Bloomberg News

U.S. East Coast May Start Year With Chill Weather, Forecasts Say

December 29, 2011

Dec. 28 (Bloomberg) -- The U.S. East Coast may greet the New Year with colder weather, according to forecasters.

Average temperatures are expected to be 3 to 5 degrees Fahrenheit (1.7 to 3 Celsius) below normal Jan. 2 to Jan. 6 from the Canadian Maritimes to Florida, said Matt Rogers, president of Commodity Weather Group LLC in Bethesda, Maryland.

MDA EarthSat Weather of Gaithersburg, Maryland, predicts temperatures will be seasonal along most of the East Coast, with the coldest weather in Florida. MDA said the Canadian Maritimes and eastern Maine will be warmer than normal.

Energy usage for heating may be near normal for many areas of the U.S. Northeast, according to David Salmon, a meteorologist with Weather Derivatives in Belton, Missouri.

Traders use long-range temperature predictions to gauge energy use and demand for heating and cooling. Power plants consume about 30 percent of the nation’s gas supplies, according to Energy Department data.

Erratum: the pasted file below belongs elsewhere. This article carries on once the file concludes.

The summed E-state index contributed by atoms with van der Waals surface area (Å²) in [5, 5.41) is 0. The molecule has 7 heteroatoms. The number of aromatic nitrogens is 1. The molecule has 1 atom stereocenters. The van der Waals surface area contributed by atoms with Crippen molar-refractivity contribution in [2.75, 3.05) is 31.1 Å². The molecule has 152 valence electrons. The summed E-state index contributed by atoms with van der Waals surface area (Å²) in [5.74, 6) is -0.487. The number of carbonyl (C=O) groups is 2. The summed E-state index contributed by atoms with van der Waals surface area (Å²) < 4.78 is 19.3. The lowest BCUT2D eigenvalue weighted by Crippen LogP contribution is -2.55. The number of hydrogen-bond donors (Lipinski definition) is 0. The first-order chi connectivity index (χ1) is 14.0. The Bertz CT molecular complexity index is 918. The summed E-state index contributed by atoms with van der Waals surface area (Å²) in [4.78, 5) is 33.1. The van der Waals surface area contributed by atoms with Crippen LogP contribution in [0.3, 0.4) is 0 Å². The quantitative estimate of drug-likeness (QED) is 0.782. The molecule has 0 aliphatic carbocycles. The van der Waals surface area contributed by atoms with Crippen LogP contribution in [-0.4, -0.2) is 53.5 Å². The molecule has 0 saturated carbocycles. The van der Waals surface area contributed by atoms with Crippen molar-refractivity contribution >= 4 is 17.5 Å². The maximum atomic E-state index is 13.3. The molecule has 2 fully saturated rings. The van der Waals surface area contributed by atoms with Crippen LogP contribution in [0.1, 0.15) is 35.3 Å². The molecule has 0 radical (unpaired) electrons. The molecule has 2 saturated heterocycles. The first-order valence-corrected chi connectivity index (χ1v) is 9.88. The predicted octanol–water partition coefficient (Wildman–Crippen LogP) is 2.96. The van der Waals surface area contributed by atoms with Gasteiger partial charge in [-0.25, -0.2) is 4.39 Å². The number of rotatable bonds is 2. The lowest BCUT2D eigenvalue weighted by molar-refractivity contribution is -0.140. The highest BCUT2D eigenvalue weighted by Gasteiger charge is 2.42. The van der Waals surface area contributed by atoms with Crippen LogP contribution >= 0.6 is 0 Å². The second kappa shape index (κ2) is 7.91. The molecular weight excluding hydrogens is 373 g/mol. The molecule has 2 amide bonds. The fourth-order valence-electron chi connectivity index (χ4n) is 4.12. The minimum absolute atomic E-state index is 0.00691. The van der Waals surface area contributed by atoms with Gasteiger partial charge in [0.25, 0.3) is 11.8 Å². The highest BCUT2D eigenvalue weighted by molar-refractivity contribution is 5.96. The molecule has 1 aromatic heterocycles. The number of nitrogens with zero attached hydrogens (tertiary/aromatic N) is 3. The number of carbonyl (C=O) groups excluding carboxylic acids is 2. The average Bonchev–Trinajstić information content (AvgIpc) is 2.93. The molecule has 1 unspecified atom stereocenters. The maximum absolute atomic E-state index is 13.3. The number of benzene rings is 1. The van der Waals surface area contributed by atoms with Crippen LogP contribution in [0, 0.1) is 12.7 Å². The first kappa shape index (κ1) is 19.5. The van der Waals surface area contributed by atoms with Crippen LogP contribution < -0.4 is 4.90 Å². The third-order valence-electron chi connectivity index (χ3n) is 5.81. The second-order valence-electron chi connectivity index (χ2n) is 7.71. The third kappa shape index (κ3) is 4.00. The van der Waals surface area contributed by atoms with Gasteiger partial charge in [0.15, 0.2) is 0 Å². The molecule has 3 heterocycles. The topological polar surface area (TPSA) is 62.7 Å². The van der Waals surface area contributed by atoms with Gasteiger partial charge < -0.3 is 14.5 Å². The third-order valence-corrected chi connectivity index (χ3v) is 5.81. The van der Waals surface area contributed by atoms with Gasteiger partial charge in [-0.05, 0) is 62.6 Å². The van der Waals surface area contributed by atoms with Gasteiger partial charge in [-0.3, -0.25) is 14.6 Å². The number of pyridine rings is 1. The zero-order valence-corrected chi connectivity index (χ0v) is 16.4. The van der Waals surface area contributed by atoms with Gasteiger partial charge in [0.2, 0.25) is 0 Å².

Rogers predicts the coldest days for the Midwest during the forecast period will be Jan. 2 and Jan. 3, while the East Coast will see its lowest temperatures on Jan. 3 and Jan. 4. New York may stay below freezing, 32 degrees, both days, he said.

“Next week’s quick cold shot could be the strongest seen so far this season, according to nearly all model guidance this morning,” Rogers said in a note to clients today.

Higher temperatures are forecast to return to much of the U.S., including the Northeast, in the Jan. 7 to Jan. 11 period, according to Rogers and MDA’s 11- to 15-day forecasts.

Salmon doesn’t release an 11- to 15-day forecast.

The normal average temperature in New York for Jan. 5 is about 34 degrees, according to MDA. In Boston, it’s 29; Chicago, 24; Atlanta, 43; Seattle, 41; Houston, 50; and in Burbank, California, it’s 55.

--Editors: Charlotte Porter, Margot Habiby

To contact the reporter on this story: Brian K. Sullivan in Boston at

To contact the editor responsible for this story: Bill Banker at

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